associated with, what this paper is discussing, Lake Michigan. A strong low will move
across the lake and the wind has enough room to really speed up across the lake. These
strong winds can be in excess of 50 mph. This type of strong wind event normally
happens once or twice a year.
Forecasting for these stronger winds is not too terribly difficult. As long as one
pays attention to how tightly the isobars are packed over the lake, forecasting for these
strong wind events can become a little easier.
Sometimes other winds, lake breezes, can create thunderstorms over the
lake. These thunderstorms then start to move from the northwest to the southeast, and
sometimes those storms will move from the north to the south. Most thunderstorms
develop and begin to move from the southwest to the northeast. These lake
thunderstorms move in an almost completely opposite direction.
This type of thunderstorm occurs rarely, but when they do, it is very similar to
an ocean breeze front. Cooler air moves away from the lake, and warmer air from the
land runs into it, causing convergence. This convergence creates a lake breeze front,
which normally occur in the late spring and early summer as the land heats up much
faster than the lake. But these occurrences do not happen very often. These storm cells
will then move to the south or to the southeast toward Fort Wayne. The models have
trouble with these types of storms as the models always have trouble with smaller
I have found the best way to forecast these types of thunderstorms is to look
at the 1000 mb temperature progs. Sometimes, I can spot an area of convergence right
along the lake. This, combined with a vorticity maximum at the 500 mb level can be a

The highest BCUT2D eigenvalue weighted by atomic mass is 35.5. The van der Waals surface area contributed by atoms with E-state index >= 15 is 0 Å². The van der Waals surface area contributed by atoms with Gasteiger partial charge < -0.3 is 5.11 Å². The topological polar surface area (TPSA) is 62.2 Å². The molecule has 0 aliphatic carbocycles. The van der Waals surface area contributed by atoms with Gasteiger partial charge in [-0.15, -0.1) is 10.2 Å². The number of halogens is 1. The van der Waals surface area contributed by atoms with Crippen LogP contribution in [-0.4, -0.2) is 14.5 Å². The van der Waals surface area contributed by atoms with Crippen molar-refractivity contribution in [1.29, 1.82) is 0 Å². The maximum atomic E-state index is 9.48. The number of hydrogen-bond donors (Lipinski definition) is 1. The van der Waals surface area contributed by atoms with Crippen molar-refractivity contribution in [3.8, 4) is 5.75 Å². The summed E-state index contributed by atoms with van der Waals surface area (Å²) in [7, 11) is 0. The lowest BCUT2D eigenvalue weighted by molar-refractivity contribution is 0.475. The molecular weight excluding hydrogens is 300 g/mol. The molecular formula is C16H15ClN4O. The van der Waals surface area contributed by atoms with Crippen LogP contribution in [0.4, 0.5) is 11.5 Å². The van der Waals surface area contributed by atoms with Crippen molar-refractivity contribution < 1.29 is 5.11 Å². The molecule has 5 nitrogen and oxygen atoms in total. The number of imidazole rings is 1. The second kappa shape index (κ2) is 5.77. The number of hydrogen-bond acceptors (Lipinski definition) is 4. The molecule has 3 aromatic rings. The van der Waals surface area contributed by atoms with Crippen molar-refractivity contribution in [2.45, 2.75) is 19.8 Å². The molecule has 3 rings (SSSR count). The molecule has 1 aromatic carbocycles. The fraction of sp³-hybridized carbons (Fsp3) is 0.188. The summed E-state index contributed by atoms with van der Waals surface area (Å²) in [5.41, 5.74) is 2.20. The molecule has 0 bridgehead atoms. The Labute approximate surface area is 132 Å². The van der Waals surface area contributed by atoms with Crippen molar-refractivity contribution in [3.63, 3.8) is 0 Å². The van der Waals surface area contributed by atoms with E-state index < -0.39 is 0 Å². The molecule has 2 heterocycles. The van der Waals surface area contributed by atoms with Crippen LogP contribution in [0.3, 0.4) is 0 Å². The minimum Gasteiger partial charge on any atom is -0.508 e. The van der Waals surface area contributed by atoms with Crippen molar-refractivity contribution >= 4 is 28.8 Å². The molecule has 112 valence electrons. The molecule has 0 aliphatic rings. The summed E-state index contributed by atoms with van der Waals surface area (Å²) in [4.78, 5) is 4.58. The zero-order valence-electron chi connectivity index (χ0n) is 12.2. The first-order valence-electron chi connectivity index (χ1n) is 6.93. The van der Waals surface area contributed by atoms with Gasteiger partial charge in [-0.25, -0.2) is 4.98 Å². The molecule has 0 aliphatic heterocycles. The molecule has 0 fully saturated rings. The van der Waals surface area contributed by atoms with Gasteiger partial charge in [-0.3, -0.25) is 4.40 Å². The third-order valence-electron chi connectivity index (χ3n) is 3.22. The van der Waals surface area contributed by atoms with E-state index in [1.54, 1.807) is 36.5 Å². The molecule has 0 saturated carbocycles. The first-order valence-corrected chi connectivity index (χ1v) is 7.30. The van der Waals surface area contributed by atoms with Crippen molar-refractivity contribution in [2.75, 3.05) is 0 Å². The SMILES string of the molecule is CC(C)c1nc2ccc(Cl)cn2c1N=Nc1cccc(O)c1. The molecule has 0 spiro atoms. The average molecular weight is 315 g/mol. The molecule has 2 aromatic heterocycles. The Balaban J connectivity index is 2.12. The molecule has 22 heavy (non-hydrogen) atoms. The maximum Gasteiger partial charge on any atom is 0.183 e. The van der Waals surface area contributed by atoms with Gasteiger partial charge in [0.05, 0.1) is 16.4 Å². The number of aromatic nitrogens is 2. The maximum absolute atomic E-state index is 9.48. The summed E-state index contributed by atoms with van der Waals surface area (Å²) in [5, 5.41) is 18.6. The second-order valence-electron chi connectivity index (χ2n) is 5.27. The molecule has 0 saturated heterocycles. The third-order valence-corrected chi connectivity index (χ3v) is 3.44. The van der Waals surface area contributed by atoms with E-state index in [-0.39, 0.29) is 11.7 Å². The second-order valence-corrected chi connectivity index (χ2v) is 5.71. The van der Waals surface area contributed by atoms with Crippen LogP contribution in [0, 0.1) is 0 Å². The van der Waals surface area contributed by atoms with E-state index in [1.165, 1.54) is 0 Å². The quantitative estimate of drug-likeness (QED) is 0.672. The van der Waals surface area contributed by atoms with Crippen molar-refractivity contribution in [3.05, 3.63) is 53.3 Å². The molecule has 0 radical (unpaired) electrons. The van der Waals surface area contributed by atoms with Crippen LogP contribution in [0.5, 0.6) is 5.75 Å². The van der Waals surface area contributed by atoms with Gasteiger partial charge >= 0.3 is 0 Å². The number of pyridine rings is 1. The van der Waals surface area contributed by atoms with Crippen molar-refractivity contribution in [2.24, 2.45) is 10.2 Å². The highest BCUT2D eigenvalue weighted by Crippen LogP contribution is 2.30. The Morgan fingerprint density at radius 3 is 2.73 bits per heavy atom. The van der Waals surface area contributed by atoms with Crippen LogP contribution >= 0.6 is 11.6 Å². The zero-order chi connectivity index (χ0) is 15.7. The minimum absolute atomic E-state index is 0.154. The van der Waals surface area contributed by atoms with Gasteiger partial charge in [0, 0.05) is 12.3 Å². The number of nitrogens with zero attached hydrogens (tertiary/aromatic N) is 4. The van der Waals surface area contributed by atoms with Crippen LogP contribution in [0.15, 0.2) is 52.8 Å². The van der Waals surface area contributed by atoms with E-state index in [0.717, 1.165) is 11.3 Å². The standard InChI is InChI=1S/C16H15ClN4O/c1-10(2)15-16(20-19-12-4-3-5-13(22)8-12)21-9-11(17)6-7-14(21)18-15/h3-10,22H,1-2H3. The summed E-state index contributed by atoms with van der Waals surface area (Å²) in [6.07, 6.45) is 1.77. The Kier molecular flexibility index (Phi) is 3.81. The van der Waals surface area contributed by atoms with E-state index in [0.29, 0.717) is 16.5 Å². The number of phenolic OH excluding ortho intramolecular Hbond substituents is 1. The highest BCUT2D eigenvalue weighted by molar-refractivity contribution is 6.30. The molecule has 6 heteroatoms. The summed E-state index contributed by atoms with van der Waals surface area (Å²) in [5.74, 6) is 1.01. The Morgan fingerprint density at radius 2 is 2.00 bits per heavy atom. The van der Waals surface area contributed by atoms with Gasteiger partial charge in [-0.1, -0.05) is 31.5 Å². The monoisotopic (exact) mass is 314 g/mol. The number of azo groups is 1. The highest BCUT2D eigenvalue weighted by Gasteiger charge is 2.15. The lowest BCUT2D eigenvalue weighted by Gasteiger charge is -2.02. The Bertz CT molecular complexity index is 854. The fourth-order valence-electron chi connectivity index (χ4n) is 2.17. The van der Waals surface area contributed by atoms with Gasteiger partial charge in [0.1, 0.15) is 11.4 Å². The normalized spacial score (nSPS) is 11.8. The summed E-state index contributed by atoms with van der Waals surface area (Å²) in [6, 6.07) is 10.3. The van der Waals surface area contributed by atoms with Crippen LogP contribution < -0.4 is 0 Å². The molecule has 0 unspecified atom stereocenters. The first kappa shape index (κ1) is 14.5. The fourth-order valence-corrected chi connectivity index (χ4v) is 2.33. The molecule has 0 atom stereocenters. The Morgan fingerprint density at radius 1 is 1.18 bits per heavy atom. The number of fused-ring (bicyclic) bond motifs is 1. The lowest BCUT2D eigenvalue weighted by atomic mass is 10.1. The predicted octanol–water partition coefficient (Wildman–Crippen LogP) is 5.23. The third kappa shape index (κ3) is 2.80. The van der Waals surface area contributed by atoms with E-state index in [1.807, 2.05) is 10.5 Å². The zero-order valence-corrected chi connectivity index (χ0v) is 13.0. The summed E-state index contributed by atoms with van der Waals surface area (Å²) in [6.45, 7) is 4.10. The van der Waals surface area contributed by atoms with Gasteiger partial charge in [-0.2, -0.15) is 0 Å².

good indication of one of these thunderstorms possibly happening. Of course, like all
forecasting, these conditions do not warrant a storm every time.
After talking with Steve Eddy from the National Weather Service, he too
mentioned that these types of storms are hard to forecast, and a lot of the times, these
storms turn into now casting events. Once they pop up over the lake, we can keep an
eye on them and track them as to which direction they are moving.
The lake effect snow, strong winds, and lake breeze thunderstorms can all be
challenging to forecast in Fort Wayne, IN and in the surrounding area. Of all of these
events, forecasting strong winds is the easiest, the lake effect snow next, and the most
difficult to forecast are the lake breeze thunderstorms that move from the north to the
south and southeast. To improve forecasting for these events, technology needs to be
improved and more research needs to be done. NOAA at the Great Lakes Environmental
Research Laboratory is doing some of that research, and hopefully this research will lead
to better technology and better forecasting models for all cities close to one of the Great
Lakes. In the meantime, forecasters will need to show patience and take extra care and
attention when they are forecasting a potential lake weather event.
3. Eddy, Steve. National Weather Service, Warning Coordination Meteorologist,